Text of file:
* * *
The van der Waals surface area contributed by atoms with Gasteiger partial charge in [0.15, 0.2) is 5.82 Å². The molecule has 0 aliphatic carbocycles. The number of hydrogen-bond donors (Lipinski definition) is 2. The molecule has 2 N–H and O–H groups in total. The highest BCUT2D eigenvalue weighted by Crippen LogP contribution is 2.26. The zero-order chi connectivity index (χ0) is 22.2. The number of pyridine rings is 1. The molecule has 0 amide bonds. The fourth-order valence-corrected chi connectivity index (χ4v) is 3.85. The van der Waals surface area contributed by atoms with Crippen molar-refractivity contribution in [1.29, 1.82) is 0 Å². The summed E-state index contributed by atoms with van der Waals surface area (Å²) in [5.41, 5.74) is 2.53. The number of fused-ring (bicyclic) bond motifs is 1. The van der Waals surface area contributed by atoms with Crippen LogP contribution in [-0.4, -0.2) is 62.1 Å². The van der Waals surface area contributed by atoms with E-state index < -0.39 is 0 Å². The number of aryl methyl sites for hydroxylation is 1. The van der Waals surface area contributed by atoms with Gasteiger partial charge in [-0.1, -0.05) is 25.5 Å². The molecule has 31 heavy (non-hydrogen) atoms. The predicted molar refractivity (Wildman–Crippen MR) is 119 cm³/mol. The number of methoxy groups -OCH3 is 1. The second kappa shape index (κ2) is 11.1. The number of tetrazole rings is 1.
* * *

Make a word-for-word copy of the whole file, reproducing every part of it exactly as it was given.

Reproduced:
The van der Waals surface area contributed by atoms with Gasteiger partial charge in [0.15, 0.2) is 5.82 Å². The molecule has 0 aliphatic carbocycles. The number of hydrogen-bond donors (Lipinski definition) is 2. The molecule has 2 N–H and O–H groups in total. The highest BCUT2D eigenvalue weighted by Crippen LogP contribution is 2.26. The zero-order chi connectivity index (χ0) is 22.2. The number of pyridine rings is 1. The molecule has 0 amide bonds. The fourth-order valence-corrected chi connectivity index (χ4v) is 3.85. The van der Waals surface area contributed by atoms with Crippen molar-refractivity contribution in [1.29, 1.82) is 0 Å². The summed E-state index contributed by atoms with van der Waals surface area (Å²) in [5.41, 5.74) is 2.53. The number of fused-ring (bicyclic) bond motifs is 1. The van der Waals surface area contributed by atoms with Crippen LogP contribution in [-0.4, -0.2) is 62.1 Å². The van der Waals surface area contributed by atoms with E-state index < -0.39 is 0 Å². The number of aryl methyl sites for hydroxylation is 1. The van der Waals surface area contributed by atoms with Gasteiger partial charge in [-0.1, -0.05) is 25.5 Å². The molecule has 31 heavy (non-hydrogen) atoms. The predicted molar refractivity (Wildman–Crippen MR) is 119 cm³/mol. The number of methoxy groups -OCH3 is 1. The second kappa shape index (κ2) is 11.1. The number of tetrazole rings is 1.